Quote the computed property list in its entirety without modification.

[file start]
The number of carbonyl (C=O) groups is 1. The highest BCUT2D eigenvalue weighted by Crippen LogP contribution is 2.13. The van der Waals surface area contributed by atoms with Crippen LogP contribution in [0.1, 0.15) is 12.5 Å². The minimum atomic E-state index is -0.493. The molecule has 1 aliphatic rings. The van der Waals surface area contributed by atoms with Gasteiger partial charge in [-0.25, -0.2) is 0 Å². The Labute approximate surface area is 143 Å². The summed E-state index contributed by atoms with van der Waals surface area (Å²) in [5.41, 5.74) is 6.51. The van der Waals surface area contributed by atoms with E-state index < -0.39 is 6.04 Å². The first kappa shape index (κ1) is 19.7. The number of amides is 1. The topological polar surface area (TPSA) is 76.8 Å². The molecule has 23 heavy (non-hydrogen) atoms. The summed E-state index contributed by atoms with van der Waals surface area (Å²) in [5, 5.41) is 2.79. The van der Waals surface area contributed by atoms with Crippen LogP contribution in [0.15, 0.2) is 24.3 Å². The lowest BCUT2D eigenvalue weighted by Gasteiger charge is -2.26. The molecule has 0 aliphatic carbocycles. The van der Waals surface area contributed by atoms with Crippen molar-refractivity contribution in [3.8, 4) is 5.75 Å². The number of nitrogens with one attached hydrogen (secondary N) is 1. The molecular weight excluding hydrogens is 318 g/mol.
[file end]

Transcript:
The number of carbonyl (C=O) groups is 1. The highest BCUT2D eigenvalue weighted by Crippen LogP contribution is 2.13. The van der Waals surface area contributed by atoms with Crippen LogP contribution in [0.1, 0.15) is 12.5 Å². The minimum atomic E-state index is -0.493. The molecule has 1 aliphatic rings. The van der Waals surface area contributed by atoms with Gasteiger partial charge in [-0.25, -0.2) is 0 Å². The Labute approximate surface area is 143 Å². The summed E-state index contributed by atoms with van der Waals surface area (Å²) in [5.41, 5.74) is 6.51. The van der Waals surface area contributed by atoms with E-state index < -0.39 is 6.04 Å². The first kappa shape index (κ1) is 19.7. The number of amides is 1. The topological polar surface area (TPSA) is 76.8 Å². The molecule has 23 heavy (non-hydrogen) atoms. The summed E-state index contributed by atoms with van der Waals surface area (Å²) in [5, 5.41) is 2.79. The van der Waals surface area contributed by atoms with Crippen LogP contribution in [0.15, 0.2) is 24.3 Å². The lowest BCUT2D eigenvalue weighted by Gasteiger charge is -2.26. The molecule has 0 aliphatic carbocycles. The van der Waals surface area contributed by atoms with Crippen molar-refractivity contribution in [3.8, 4) is 5.75 Å². The number of nitrogens with one attached hydrogen (secondary N) is 1. The molecular weight excluding hydrogens is 318 g/mol.